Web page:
The conflict between trade and environmental concerns was brought out in the open on the global stage in early February at a World Trade Organization (wto) ministerial. The European Union (eu) had banned some genetically modified organisms (gmos) from 1999 to 2003. The us, with Argentina and Canada, challenged this in wto. wto has declared in favour of the us and declared the ban illegal, in an officially unreleased judgment.
This has again brought to fore the long-standing debate about gm crops. eu may not be greatly bothered with the order because it has revised its regulation regime for gmos but the wto order was one more reminder to everyone about what the failure of the Cartagena Protocol could mean for the world. Many countries are bound to hotly debate the judgment in the conference of parties to the protocol to be held in Curitiba, Brazil, from March 13-17, 2006, just days before the meeting of parties of its parent treaty -- the Convention on Biological Diversity.
The Cartagena Protocol deals with the international movement of gmos. gmos include various commercially important crops like modified maize, tomatoes and wheat. The scientist community has for long doubted their compatibility with the environment and consider them an environmental and health threat. Public opinion against them is strong, as in Europe. On the other hand, they are necessary for, say, Africa to achieve food security.
The protocol, the ratification of which was seen as an achievement for the environmental lobby, works on the precautionary approach. Meaning, exporters need to inform importers well in advance of a gmo shipment through an advance informed agreement. If the consignment is intended for 'intentional introduction', permission is mandatory. The follow-up procedures are strict However, the bone of contention is the procedure to be followed for gmos intended for agricultural commodities. Right from the start, the exporter lobby headed by the us -- the Miami Group -- has opposed the labelling and segregation measures that the eu and other importers have been pushing for. This matter remains to be sorted out at the imminent Conference of Parties serving as the Meeting of Parties (copmop-3), especially because this debate almost derailed negotiations initially.
So what stand can we expect the Indian government to take? Possibly none. By now it is obvious that India is a soft state when it comes to gm crops, believe experts. Sachin Chaturvedi of Research and Information System for Developing Countries, a Delhi-based think tank, asserts that India has three problems. First, the advance informed agreement infrastructure is already in place. Customs establishments already use a technology through which an exporter informs the importer of a shipment in advance and most of the trade anyway happens through this. But for some reason it has not been used for Cartagena. Secondly, after the arrival of advance information we need better quarantine and segregation facilities. But even if that exist, a third problem remains. "The mother of the problems," as Chaturvedi calls, it is the lack of technical inputs. Most countries have determined limits of gmos they will tolerate in a 'pool of non- gmo units'. But India has taken no such step. "We do have the necessary technological infrastructure and the scientific competence. All we lack is the will," Chaturvedi says.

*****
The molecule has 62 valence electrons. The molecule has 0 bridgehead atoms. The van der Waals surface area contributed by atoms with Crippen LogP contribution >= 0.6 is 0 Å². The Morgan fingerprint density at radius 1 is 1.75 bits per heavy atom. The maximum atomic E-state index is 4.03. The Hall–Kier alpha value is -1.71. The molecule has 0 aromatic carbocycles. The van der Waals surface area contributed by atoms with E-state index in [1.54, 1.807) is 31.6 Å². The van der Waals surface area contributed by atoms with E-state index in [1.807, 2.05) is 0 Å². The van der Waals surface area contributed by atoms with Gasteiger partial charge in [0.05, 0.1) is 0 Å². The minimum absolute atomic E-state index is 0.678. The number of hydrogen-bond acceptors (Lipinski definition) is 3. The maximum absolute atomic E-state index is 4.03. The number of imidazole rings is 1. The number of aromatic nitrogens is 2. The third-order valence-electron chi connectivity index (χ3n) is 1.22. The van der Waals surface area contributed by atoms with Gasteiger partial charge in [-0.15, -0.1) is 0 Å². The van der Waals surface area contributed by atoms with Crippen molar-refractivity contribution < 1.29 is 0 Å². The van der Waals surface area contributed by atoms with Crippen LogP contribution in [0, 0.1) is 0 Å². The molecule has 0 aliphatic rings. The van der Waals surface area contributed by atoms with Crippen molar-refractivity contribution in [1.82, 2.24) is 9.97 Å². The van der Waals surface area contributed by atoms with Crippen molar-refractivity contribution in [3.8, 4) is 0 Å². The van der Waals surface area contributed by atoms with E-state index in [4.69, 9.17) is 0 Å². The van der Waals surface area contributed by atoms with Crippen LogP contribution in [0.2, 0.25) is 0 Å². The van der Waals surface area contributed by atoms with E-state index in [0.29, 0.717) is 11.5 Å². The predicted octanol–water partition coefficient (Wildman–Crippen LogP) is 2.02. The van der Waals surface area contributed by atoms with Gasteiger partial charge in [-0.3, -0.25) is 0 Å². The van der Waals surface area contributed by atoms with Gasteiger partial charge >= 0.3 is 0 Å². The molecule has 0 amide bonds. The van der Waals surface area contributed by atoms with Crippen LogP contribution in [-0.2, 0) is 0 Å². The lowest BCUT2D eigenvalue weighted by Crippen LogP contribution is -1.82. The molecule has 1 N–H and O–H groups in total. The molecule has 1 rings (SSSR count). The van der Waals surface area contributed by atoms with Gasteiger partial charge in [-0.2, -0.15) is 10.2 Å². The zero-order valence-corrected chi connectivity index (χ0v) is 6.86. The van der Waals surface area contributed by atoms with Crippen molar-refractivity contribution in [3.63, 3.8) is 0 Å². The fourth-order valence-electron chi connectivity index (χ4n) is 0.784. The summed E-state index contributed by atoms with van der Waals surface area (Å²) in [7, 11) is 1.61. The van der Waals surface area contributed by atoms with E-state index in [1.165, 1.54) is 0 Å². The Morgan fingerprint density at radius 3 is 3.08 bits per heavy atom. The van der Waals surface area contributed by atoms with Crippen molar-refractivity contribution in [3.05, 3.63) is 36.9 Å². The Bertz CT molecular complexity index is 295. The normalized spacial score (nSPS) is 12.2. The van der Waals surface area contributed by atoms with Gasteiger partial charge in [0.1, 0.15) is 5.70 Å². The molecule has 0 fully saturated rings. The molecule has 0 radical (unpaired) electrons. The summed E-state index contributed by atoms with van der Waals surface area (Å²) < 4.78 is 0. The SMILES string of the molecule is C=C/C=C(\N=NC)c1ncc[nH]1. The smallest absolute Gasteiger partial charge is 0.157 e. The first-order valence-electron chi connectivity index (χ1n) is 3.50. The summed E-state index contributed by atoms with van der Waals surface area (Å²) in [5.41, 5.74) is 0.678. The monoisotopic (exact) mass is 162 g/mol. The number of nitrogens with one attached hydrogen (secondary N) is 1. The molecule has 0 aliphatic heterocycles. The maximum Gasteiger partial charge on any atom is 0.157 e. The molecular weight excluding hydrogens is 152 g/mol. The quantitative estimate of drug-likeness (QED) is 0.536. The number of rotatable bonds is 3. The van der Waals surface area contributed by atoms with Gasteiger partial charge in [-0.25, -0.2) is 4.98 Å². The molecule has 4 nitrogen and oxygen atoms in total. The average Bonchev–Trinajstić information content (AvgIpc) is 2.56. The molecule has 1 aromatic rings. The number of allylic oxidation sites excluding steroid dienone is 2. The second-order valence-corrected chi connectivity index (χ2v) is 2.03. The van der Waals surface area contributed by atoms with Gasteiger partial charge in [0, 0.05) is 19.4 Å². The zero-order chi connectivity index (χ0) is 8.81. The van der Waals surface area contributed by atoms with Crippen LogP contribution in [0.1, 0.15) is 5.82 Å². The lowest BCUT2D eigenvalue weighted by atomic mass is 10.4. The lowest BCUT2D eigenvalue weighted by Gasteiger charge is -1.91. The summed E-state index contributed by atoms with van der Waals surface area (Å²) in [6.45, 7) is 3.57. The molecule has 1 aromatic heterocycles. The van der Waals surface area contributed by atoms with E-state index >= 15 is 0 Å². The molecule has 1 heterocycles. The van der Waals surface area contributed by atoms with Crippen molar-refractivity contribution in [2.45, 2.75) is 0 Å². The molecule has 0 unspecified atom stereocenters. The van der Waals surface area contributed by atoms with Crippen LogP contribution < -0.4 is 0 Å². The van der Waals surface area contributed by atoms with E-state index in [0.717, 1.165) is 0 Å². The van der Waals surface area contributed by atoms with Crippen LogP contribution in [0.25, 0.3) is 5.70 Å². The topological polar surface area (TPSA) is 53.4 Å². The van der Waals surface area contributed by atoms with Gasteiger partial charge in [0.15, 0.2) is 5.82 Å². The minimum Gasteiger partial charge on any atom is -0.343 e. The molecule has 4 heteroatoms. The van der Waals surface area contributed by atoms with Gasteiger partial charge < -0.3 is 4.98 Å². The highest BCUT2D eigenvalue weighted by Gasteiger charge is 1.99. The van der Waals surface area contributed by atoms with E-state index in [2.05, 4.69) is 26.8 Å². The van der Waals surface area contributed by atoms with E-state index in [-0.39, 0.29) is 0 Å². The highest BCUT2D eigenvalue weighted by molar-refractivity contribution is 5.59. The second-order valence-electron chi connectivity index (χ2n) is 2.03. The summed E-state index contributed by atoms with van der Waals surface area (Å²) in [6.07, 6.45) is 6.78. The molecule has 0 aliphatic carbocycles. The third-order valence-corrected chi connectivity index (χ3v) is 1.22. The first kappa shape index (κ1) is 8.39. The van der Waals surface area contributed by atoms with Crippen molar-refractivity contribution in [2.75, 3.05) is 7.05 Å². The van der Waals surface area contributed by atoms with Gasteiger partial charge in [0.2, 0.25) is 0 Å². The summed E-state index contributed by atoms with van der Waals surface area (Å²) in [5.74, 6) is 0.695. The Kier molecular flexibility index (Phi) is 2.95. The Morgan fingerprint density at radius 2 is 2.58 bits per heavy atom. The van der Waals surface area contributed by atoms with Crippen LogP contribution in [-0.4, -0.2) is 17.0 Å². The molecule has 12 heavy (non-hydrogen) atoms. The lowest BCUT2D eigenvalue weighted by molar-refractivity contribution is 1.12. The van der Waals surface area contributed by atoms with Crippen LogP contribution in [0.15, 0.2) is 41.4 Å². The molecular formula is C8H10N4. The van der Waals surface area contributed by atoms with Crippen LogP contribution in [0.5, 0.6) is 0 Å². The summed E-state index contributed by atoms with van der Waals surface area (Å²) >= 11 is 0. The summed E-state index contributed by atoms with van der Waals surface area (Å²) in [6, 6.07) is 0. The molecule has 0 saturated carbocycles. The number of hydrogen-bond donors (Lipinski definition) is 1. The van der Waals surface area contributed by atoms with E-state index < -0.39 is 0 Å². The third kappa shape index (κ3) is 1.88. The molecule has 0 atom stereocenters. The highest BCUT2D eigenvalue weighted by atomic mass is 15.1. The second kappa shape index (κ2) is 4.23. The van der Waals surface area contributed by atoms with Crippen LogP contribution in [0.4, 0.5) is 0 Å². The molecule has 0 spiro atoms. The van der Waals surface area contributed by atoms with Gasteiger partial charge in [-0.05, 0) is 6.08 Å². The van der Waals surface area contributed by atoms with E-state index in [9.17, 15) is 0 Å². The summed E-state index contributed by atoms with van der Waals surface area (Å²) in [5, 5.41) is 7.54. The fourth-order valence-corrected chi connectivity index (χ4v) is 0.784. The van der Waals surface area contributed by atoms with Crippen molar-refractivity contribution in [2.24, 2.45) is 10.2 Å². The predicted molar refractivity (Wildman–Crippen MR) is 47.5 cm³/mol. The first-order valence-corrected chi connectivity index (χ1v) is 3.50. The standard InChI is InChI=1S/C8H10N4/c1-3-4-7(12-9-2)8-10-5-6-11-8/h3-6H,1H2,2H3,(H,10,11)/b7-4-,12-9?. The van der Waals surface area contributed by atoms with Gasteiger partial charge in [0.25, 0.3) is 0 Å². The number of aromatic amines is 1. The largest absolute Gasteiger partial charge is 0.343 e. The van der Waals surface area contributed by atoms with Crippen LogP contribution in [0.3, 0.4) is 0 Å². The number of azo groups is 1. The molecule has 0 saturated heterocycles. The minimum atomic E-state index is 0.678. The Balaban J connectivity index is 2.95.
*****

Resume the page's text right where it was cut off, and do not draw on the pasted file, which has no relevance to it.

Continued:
Compliance with Cartagena can follow only after these are sorted out. India also needs to streamline the machinery to deal with gm crops. The ministries of agriculture, environment and forests and commerce are all involved in the gm business. The regulatory authority for transgenic crops in India is the Genetic Engineering Approval Committee but it doesn't handle trade. The M S Swaminathan Task Force recommended the formation of a National Biotechnology Regulatory Authority but that has not been followed up. There are no national guidelines. Only if India addresses these ambiguities can it have a significant role at copmop-3.
This year the Cartagena parties were expected to thrash out issues related to liability and redressal, capacity-building and compliance. But the new wto ruling will add a twist to the entire story. The eu and us -- importer and exporter -- are pitted against each other. The subtext is the conflict between trade and environment. The us has wto backing. The eu is expected to stand by Cartagena, though it does not have a clear dispute-settlement mechanism.
Watch this space.
We are a voice to you; you have been a support to us. Together we build journalism that is independent, credible and fearless. You can further help us by making a donation. This will mean a lot for our ability to bring you news, perspectives and analysis from the ground so that we can make change together.